• Promotions of Donna Trainer from office assistant to administrative technician and Frank Towers from firefighter/technician to engineer
  • Five years of service: Fire Corps volunteer Kelly Sheehan
  • Ten years of service: Lt. Casey Humann, Engineer Dennis Jackson and Human Resources Manager Matt Scheer
  • Fifteen years of service: Capt. Kim McDonald and Assistant Chief Joe Hegenderfer
  • Twenty years of service: Battalion Chief Travis Davis and Engineer Bob Corcoran
  • Thirty-five years of service: Assistant Chief Steve Skulski
  • Fourty years of service: Fire Corps volunteer (and former volunteer firefighter) Kim Bailey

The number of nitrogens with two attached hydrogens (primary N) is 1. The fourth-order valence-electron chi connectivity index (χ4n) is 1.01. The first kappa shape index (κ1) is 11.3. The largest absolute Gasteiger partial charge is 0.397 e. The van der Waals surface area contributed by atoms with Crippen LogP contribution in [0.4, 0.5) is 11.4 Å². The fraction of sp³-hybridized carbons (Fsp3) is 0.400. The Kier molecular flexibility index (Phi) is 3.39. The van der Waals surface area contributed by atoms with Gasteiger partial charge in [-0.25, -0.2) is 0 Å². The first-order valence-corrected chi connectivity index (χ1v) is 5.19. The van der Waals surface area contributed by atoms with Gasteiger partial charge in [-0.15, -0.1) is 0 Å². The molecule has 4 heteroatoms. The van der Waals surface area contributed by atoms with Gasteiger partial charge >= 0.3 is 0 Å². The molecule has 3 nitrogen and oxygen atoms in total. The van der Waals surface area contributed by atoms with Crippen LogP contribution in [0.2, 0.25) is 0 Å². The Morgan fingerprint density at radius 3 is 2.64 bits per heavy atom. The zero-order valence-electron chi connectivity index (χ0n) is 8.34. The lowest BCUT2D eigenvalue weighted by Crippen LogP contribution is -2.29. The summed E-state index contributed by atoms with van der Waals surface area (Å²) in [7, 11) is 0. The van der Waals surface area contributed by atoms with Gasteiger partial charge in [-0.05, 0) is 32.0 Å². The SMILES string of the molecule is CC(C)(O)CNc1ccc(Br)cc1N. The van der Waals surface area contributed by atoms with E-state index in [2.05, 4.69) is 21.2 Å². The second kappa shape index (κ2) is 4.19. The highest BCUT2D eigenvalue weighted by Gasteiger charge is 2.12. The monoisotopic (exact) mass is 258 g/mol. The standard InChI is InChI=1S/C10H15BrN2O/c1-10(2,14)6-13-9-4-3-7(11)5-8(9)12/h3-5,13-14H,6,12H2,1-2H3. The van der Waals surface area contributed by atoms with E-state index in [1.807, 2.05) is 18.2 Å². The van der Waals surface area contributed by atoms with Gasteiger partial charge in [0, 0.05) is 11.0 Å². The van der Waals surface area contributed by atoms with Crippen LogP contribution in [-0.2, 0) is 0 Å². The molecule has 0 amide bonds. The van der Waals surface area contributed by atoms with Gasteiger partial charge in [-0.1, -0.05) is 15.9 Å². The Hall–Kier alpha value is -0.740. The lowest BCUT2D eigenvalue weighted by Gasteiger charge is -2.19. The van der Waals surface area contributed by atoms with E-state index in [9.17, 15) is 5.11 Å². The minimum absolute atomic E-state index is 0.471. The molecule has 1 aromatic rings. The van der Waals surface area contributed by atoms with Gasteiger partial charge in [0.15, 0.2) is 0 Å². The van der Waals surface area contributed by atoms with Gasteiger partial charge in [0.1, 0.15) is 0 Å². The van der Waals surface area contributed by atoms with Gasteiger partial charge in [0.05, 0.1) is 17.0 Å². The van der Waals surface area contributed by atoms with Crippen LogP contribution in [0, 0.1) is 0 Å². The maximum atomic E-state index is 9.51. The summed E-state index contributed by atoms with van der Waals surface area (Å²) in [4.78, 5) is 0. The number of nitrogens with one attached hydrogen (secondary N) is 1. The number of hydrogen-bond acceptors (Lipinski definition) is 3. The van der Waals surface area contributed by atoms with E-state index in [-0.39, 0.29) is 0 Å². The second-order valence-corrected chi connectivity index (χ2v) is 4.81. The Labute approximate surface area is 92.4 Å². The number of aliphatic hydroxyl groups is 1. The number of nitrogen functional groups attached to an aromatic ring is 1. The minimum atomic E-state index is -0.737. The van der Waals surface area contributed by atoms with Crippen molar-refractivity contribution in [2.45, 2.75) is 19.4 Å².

• Fifty-five years of service: Fire Corps volunteer (and former volunteer firefighter) Doc Peterson
  • College degrees: Capt. John Wilkerson, Firefighter Shannan Stensvad and Capt. Brian Schenking

Finally, Lake Dillon Fire Chief Jeff Berino honored Finance Manager Mary Hartley and Fire Corps volunteer Maggie Cox with the Chief’s Award; Capt. Brian Schenking received the Leadership Award; Human Resources Manager Matt Scheer received the Member of the Year Award; and Engineer Ted Salthouse received the Firefighter of the Year Award.

“We look forward every year to honoring our own employees for their exemplary work and are pleased to share this occasion with so many deserving members of our community who contribute to public safety and help make this such a wonderful place to be,” Berino said. “It is truly an honor for us to serve the residents and visitors of the Lake Dillon Fire Protection District.”


LDFPD 2016 Year-End Report

The Lake Dillon Fire Protection District 2016 Year-End Report is here! LDFPD 2016 Year-End Report